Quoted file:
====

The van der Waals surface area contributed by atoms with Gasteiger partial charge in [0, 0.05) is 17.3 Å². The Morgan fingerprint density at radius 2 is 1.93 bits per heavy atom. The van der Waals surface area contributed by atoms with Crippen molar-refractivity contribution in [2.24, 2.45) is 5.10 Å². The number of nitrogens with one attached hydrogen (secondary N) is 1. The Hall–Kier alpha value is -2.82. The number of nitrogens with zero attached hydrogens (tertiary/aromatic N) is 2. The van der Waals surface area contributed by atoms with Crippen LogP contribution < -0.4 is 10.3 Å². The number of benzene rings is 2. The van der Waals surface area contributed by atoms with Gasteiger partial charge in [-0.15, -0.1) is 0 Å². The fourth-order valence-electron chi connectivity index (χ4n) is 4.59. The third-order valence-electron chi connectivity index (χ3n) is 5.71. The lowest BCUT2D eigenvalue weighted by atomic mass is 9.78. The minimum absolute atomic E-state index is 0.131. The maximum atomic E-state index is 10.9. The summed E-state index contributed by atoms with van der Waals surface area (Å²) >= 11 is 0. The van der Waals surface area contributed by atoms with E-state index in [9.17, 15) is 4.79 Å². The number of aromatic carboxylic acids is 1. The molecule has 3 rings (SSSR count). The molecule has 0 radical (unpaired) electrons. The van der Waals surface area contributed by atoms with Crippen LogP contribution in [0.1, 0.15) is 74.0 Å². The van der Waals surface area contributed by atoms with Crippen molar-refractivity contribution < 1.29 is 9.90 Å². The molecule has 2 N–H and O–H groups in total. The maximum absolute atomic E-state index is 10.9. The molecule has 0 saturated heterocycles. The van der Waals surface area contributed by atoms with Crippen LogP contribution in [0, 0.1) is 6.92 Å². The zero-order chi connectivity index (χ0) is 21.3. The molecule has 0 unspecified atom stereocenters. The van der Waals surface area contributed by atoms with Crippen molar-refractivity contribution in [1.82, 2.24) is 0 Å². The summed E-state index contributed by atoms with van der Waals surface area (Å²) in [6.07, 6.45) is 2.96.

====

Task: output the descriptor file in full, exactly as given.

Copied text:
The van der Waals surface area contributed by atoms with Gasteiger partial charge in [0, 0.05) is 17.3 Å². The Morgan fingerprint density at radius 2 is 1.93 bits per heavy atom. The van der Waals surface area contributed by atoms with Crippen molar-refractivity contribution in [2.24, 2.45) is 5.10 Å². The number of nitrogens with one attached hydrogen (secondary N) is 1. The Hall–Kier alpha value is -2.82. The number of nitrogens with zero attached hydrogens (tertiary/aromatic N) is 2. The van der Waals surface area contributed by atoms with Crippen LogP contribution < -0.4 is 10.3 Å². The number of benzene rings is 2. The van der Waals surface area contributed by atoms with Gasteiger partial charge in [-0.15, -0.1) is 0 Å². The fourth-order valence-electron chi connectivity index (χ4n) is 4.59. The third-order valence-electron chi connectivity index (χ3n) is 5.71. The lowest BCUT2D eigenvalue weighted by atomic mass is 9.78. The minimum absolute atomic E-state index is 0.131. The maximum atomic E-state index is 10.9. The summed E-state index contributed by atoms with van der Waals surface area (Å²) >= 11 is 0. The van der Waals surface area contributed by atoms with E-state index in [9.17, 15) is 4.79 Å². The number of aromatic carboxylic acids is 1. The molecule has 3 rings (SSSR count). The molecule has 0 radical (unpaired) electrons. The van der Waals surface area contributed by atoms with Crippen LogP contribution in [0.1, 0.15) is 74.0 Å². The van der Waals surface area contributed by atoms with Crippen molar-refractivity contribution < 1.29 is 9.90 Å². The molecule has 2 N–H and O–H groups in total. The maximum absolute atomic E-state index is 10.9. The molecule has 0 saturated heterocycles. The van der Waals surface area contributed by atoms with Crippen LogP contribution in [0, 0.1) is 6.92 Å². The zero-order chi connectivity index (χ0) is 21.3. The molecule has 0 unspecified atom stereocenters. The van der Waals surface area contributed by atoms with Crippen molar-refractivity contribution in [1.82, 2.24) is 0 Å². The summed E-state index contributed by atoms with van der Waals surface area (Å²) in [6.07, 6.45) is 2.96.